Jack’s debut collection weaves together spirited vignettes recalling his boyhood in Trinidad.
For Gabriel, Jack’s fictional stand-in, there’s no such thing as small beginnings. His recollections come from the years he lives in Toco, a small village on Trinidad, during the second world war. Toco’s remoteness prevents Gabriel from focusing too much on European scuffles, though. While raucous soldiers add an exciting new element to village life, they’re largely seen as a curiosity; there are plenty of more interesting occurrences in these far-from-bucolic island days. A mix of superstition, Caribbean Christianity and island traditions shapes Gabriel’s understanding of the world, turning seemingly normal life events into exhilarating, sometimes harrowing affairs. Zombies, ghosts, ancient village charms, the Obeah man’s visits—he’s a kind of witch doctor—and charismatic priests imbue these stories with an entrancing flavor, while hardscrabble daily requirements, from fetching river water to curing meat for dinner, aren’t described as burdensome tasks but spirit endeavors. Undaunted by daily challenges, he maintains innocence and hopefulness, both of which enable him to make declarations and list dreams bound to awaken nostalgia. There are other mountains to climb, hummingbirds to snatch out of midair, lighthouses to ascend and girls to charm. Readers will enjoy watching Gabriel grow into a young man, and when a rupture in family life forces him to leave Toco behind, readers may find themselves sharing in his dismay. Jack, a skillful writer, capably relates island parlance while injecting his tales with affecting color and passion, not to mention a few black-and-white illustrations. Most of the stories successfully fit together, and Jack’s proclaimed goal to relate what life was like in rural Trinidad in the ’30s and ’40s has been achieved.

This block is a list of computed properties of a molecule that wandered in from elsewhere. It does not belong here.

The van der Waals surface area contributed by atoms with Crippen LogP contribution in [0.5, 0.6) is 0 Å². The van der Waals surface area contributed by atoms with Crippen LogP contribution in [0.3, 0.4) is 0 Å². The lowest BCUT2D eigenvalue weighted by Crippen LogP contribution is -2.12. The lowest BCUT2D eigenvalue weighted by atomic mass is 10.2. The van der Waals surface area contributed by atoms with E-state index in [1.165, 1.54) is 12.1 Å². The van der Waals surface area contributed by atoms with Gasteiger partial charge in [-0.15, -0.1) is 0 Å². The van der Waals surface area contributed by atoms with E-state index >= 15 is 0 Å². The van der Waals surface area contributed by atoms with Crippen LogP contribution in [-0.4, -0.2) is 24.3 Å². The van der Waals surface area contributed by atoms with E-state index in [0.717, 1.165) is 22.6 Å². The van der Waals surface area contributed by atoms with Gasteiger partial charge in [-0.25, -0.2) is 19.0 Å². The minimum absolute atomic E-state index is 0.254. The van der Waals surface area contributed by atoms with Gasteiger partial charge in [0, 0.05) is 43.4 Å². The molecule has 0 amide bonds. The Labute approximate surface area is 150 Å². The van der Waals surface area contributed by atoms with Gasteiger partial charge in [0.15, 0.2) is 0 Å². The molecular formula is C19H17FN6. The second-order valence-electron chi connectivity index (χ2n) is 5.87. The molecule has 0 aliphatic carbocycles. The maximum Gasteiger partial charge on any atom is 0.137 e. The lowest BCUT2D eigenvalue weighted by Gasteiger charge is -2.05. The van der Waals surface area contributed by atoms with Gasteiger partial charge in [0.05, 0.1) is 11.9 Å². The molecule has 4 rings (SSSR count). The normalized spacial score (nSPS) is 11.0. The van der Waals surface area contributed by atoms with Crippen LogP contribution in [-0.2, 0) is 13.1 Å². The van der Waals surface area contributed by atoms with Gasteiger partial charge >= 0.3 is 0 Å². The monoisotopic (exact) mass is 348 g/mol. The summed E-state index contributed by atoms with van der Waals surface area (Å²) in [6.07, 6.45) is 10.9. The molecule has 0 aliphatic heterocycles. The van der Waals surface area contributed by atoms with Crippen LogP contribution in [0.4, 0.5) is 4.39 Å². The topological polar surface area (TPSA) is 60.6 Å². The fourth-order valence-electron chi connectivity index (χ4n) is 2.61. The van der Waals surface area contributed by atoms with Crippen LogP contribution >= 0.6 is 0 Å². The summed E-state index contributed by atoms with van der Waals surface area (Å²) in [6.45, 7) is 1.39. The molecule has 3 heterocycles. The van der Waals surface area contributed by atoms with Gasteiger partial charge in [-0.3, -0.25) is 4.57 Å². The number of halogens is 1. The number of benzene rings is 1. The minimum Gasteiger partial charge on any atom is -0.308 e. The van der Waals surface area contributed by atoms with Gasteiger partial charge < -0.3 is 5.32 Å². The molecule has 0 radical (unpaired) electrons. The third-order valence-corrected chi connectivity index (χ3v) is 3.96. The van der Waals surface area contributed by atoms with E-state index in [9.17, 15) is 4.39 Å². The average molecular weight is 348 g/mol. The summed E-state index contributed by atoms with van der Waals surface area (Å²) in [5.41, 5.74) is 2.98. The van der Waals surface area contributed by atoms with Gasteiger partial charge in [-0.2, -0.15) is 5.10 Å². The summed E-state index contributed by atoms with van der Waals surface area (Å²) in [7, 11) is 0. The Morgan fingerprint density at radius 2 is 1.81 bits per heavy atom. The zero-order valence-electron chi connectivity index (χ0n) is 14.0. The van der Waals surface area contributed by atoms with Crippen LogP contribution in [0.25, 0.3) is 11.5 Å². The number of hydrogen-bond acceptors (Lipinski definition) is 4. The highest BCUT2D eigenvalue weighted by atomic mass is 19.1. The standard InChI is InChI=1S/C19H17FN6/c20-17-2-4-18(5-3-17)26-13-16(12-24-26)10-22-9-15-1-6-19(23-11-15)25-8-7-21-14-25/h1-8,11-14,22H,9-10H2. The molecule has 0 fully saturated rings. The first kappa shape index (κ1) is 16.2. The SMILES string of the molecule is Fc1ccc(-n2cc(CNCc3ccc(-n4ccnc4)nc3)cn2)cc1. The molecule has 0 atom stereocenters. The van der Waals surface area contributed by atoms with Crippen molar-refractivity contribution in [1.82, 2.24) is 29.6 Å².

Readers will be happily lost in this lively, engrossing book about home and family.